Hello! This is the new grand and epic worldbuilding feature for you people out there! This is a type of journal we will try to make from now on: we will interview group members and talk about their worlds, and maybe -if we get the chance- we could try to this with popular worldbuilders as well! We hope that you guys will enjoy this and be something to look forward to each time. We would also be happy if people suggested people we could make a journal about! This first time we thought we would start with the Founder of this group: WorldBuildersInc
Heya guys! This whole monthly feature journal thing was mostly SOFASTRANGLER
’s idea, and I think it’s
So let's try this out, eh?Title of your world project(s):
Well, I have a number of world projects, both ongoing and discontinued/scrapped. My "main" one is the Arcverse, but I also have the Erenverse, Solace (formerly called SolExpanse), Rana, and the mysterious Monuments and Our World projects.Link to where to find world stuff:
Check out my gallery
! I've got several folders dedicated to the Arcverse
, and Monuments
, as well as a Miscellaneous
folder where traces of other small projects can be found. You can also find things on my Instagram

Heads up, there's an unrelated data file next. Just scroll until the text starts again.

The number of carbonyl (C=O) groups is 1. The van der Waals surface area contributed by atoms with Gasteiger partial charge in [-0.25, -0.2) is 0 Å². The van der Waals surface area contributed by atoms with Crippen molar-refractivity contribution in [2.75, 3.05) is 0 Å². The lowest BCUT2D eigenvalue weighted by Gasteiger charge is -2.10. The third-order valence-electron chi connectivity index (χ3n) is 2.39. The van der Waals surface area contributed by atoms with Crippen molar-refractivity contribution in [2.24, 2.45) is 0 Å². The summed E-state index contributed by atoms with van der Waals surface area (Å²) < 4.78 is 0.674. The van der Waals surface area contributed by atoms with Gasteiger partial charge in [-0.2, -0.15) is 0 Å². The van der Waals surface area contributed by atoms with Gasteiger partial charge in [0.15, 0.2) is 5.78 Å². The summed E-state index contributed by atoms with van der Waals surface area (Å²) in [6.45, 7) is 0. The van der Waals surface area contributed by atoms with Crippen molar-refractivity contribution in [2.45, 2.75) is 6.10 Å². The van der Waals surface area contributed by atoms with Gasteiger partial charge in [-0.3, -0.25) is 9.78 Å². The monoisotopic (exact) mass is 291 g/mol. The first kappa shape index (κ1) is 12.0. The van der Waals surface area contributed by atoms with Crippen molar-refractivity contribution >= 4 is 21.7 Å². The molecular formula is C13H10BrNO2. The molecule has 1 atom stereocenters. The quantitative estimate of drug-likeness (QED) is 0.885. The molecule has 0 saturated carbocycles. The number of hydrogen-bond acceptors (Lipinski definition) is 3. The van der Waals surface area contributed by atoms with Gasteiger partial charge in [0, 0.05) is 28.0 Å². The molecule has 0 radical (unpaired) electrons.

. I'm also working on setting up a Wiki for the Arcverse
, which should have a decent load of basic info by the time this journal is published. Tell about the world(s) (Just a general idea):
Oh, well, uh.... this might take a little while.
Well, I should start with the Arcverse considering it's my most well-developed project to date. The Arcverse is a fictional version of our own universe heavily based in scientific fact and plausible speculation. The Arcverse's canonical history stretches from the Big Bang that began the universe to the final extra-universal migration of all sophonts (intelligent lifeforms) in the known universe; over half a trillion years of time. The universe unfolds through a planned series of 15 books
called the Singularity Cycle, which runs through that half trillion years and involves everyone/everything that inhabits that time frame. It's quite an expansive project, and it would take gigabytes of text to explain it all.